From a Newtown Literary contributor: Aileen Bassis
When you think of Queens, what first comes to mind?
I love the diversity of Queens. I think it’s the heart of NYC with an amazing range of people from all corners of the world.
How does Queens influence your writing?
Queens definitely entered my two poems that Newtown Literary published. The subway experience threads through my poem “Journey Back.” I recently read a new translation of The Odyssey and while riding the subway home, thought of all of us, making these journeys and like Odysseus, just trying to get home and reach a place of familiarity and solace. My other poem, “Waterkoude,” started running through my head as I walked in Gantry Plaza Park by the river, watching people, hearing snatches of conversations while the expanse of sky pressed above me.
What is the last piece of writing you read that made you laugh or cry (or just especially moved you)?
I’ve been dipping into The Tale of Genji which is said to be the world’s oldest novel. I feel the need to escape our present world, which grows more distressing every day and enter a world where subtleties of emotion and desire are paramount.
What inspires you?
I’m often inspired by images or a concrete detail to carry the poem into a wider experience.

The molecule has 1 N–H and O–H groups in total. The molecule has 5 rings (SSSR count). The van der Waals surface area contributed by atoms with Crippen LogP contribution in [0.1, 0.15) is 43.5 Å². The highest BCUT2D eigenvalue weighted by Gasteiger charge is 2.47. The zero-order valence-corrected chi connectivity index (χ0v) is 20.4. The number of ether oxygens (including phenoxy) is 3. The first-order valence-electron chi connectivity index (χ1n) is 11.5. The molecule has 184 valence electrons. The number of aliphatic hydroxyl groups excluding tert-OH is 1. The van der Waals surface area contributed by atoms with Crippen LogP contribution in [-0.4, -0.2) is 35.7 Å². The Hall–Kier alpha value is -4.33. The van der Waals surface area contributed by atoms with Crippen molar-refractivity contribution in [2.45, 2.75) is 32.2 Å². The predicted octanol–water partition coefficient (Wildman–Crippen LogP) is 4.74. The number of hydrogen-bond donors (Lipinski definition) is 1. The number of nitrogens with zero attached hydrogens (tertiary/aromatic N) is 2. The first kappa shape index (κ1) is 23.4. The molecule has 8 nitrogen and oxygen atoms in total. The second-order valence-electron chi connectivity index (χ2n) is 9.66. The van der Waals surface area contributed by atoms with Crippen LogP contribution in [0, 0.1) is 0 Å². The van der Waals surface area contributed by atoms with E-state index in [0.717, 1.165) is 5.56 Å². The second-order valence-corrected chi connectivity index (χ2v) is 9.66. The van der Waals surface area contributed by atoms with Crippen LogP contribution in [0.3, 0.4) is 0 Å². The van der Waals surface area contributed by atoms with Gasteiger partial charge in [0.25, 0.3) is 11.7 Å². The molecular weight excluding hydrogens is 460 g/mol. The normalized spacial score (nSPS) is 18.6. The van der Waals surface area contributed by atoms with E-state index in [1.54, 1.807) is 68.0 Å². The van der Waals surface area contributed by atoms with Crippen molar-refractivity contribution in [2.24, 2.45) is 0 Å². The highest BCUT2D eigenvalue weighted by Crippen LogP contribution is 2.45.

What does your writing process/routine look like?
I work sporadically, usually late in the evening.
When you’re not writing, what do you like to do?
I’ve been a visual artist all my life. My art practice includes artists books, printmaking, and photography. A lot of work includes text, which is how I moved into the world of poetry. I was thinking of doing a collaborative project with a poet and then it occurred to me that I might develop my own text. I had retired from my job as an elementary school art teacher and suddenly had the time and energy to explore, and I took a poetry workshop at Poets House. If I was going to create my own text, I wanted to have a better sense of how to use language. I was immediately fascinated by poetry’s power to communicate despite its immaterial nature, and no need to frame or store the work. I think visual art will always be my primary art form, but I get tremendous pleasure from writing too.
What writing project(s) are you currently working on?
I have a chapbook that I’ve been revising. My artwork is very political, and this project is about politics and race. One workshop prompt was to write a poem inspired by research. I came across a colonial plantation owner’s diary, and that material provided me a way to address issues of race and history. Several of the poems have been published and one was nominated for a Pushcart Prize.
What should I have asked you that I didn’t?
What’s my most recent artist book? It’s called “Wants & Needs” and was inspired by the Flores v. Barr case that went to federal appeals court last summer. Our government argued that migrant children in U.S. custody didn’t need soap or toothpaste. I wrote a list poem and combined that with fragments of the court case and images of children.